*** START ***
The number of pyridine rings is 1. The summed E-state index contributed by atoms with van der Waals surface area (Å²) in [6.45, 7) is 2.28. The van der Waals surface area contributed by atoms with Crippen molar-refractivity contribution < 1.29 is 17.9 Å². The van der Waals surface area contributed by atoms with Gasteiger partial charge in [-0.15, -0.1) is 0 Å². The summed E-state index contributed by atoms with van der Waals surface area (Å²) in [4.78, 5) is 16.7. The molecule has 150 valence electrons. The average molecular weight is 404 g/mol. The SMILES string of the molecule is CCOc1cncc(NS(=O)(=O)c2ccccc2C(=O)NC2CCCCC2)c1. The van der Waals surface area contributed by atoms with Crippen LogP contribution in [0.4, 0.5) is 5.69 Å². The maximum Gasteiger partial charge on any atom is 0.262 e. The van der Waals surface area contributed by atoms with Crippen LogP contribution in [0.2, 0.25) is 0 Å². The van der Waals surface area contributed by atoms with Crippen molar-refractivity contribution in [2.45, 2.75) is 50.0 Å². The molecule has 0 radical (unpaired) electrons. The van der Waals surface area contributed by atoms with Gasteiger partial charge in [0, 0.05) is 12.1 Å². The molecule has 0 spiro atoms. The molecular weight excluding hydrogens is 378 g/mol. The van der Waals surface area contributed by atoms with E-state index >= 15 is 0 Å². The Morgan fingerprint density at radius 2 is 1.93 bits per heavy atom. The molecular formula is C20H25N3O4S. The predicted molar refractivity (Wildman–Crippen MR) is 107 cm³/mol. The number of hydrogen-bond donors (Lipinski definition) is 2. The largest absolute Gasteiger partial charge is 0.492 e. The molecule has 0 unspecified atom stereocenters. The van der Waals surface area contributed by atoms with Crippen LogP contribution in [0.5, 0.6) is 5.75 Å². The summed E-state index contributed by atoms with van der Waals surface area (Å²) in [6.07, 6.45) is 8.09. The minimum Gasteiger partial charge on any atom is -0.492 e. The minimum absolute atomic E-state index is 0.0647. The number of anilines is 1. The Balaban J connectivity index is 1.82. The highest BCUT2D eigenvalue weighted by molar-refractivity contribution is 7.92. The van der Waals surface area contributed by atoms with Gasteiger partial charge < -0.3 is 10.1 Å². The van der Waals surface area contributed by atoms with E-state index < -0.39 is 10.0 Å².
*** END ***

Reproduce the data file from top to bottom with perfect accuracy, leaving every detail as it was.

The number of pyridine rings is 1. The summed E-state index contributed by atoms with van der Waals surface area (Å²) in [6.45, 7) is 2.28. The van der Waals surface area contributed by atoms with Crippen molar-refractivity contribution < 1.29 is 17.9 Å². The van der Waals surface area contributed by atoms with Gasteiger partial charge in [-0.15, -0.1) is 0 Å². The summed E-state index contributed by atoms with van der Waals surface area (Å²) in [4.78, 5) is 16.7. The molecule has 150 valence electrons. The average molecular weight is 404 g/mol. The SMILES string of the molecule is CCOc1cncc(NS(=O)(=O)c2ccccc2C(=O)NC2CCCCC2)c1. The van der Waals surface area contributed by atoms with Crippen LogP contribution in [0.4, 0.5) is 5.69 Å². The maximum Gasteiger partial charge on any atom is 0.262 e. The van der Waals surface area contributed by atoms with Crippen LogP contribution in [0.2, 0.25) is 0 Å². The van der Waals surface area contributed by atoms with Crippen molar-refractivity contribution in [2.45, 2.75) is 50.0 Å². The molecule has 0 radical (unpaired) electrons. The van der Waals surface area contributed by atoms with Gasteiger partial charge in [0, 0.05) is 12.1 Å². The molecule has 0 spiro atoms. The molecular weight excluding hydrogens is 378 g/mol. The van der Waals surface area contributed by atoms with E-state index >= 15 is 0 Å². The Morgan fingerprint density at radius 2 is 1.93 bits per heavy atom. The molecular formula is C20H25N3O4S. The predicted molar refractivity (Wildman–Crippen MR) is 107 cm³/mol. The number of hydrogen-bond donors (Lipinski definition) is 2. The largest absolute Gasteiger partial charge is 0.492 e. The molecule has 0 unspecified atom stereocenters. The van der Waals surface area contributed by atoms with Crippen LogP contribution in [0.5, 0.6) is 5.75 Å². The summed E-state index contributed by atoms with van der Waals surface area (Å²) in [6.07, 6.45) is 8.09. The minimum Gasteiger partial charge on any atom is -0.492 e. The minimum absolute atomic E-state index is 0.0647. The number of anilines is 1. The Balaban J connectivity index is 1.82. The highest BCUT2D eigenvalue weighted by molar-refractivity contribution is 7.92. The van der Waals surface area contributed by atoms with Gasteiger partial charge < -0.3 is 10.1 Å². The van der Waals surface area contributed by atoms with E-state index < -0.39 is 10.0 Å².